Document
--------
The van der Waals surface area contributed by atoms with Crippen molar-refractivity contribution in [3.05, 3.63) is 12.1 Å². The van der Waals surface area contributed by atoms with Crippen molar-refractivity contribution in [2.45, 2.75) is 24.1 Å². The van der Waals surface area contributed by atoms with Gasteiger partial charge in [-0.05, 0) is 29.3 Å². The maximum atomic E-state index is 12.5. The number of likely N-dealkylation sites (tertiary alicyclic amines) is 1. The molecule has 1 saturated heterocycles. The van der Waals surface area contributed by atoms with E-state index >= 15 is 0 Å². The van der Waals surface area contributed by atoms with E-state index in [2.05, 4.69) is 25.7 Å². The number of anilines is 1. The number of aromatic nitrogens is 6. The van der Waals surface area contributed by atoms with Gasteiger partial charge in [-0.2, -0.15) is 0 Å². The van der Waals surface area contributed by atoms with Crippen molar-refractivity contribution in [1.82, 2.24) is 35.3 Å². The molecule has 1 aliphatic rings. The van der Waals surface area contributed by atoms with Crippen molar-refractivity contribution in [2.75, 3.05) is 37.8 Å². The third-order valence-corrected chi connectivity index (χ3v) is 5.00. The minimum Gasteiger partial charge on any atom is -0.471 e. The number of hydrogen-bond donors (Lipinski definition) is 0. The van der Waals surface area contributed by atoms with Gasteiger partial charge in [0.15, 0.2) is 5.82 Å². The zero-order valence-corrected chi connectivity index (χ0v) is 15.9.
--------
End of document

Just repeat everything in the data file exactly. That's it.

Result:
The van der Waals surface area contributed by atoms with Crippen molar-refractivity contribution in [3.05, 3.63) is 12.1 Å². The van der Waals surface area contributed by atoms with Crippen molar-refractivity contribution in [2.45, 2.75) is 24.1 Å². The van der Waals surface area contributed by atoms with Gasteiger partial charge in [-0.05, 0) is 29.3 Å². The maximum atomic E-state index is 12.5. The number of likely N-dealkylation sites (tertiary alicyclic amines) is 1. The molecule has 1 saturated heterocycles. The van der Waals surface area contributed by atoms with E-state index >= 15 is 0 Å². The van der Waals surface area contributed by atoms with E-state index in [2.05, 4.69) is 25.7 Å². The number of anilines is 1. The number of aromatic nitrogens is 6. The van der Waals surface area contributed by atoms with Gasteiger partial charge in [-0.2, -0.15) is 0 Å². The van der Waals surface area contributed by atoms with Crippen molar-refractivity contribution in [1.82, 2.24) is 35.3 Å². The molecule has 1 aliphatic rings. The van der Waals surface area contributed by atoms with Crippen molar-refractivity contribution in [2.75, 3.05) is 37.8 Å². The third-order valence-corrected chi connectivity index (χ3v) is 5.00. The minimum Gasteiger partial charge on any atom is -0.471 e. The number of hydrogen-bond donors (Lipinski definition) is 0. The van der Waals surface area contributed by atoms with Gasteiger partial charge in [0.15, 0.2) is 5.82 Å². The zero-order valence-corrected chi connectivity index (χ0v) is 15.9.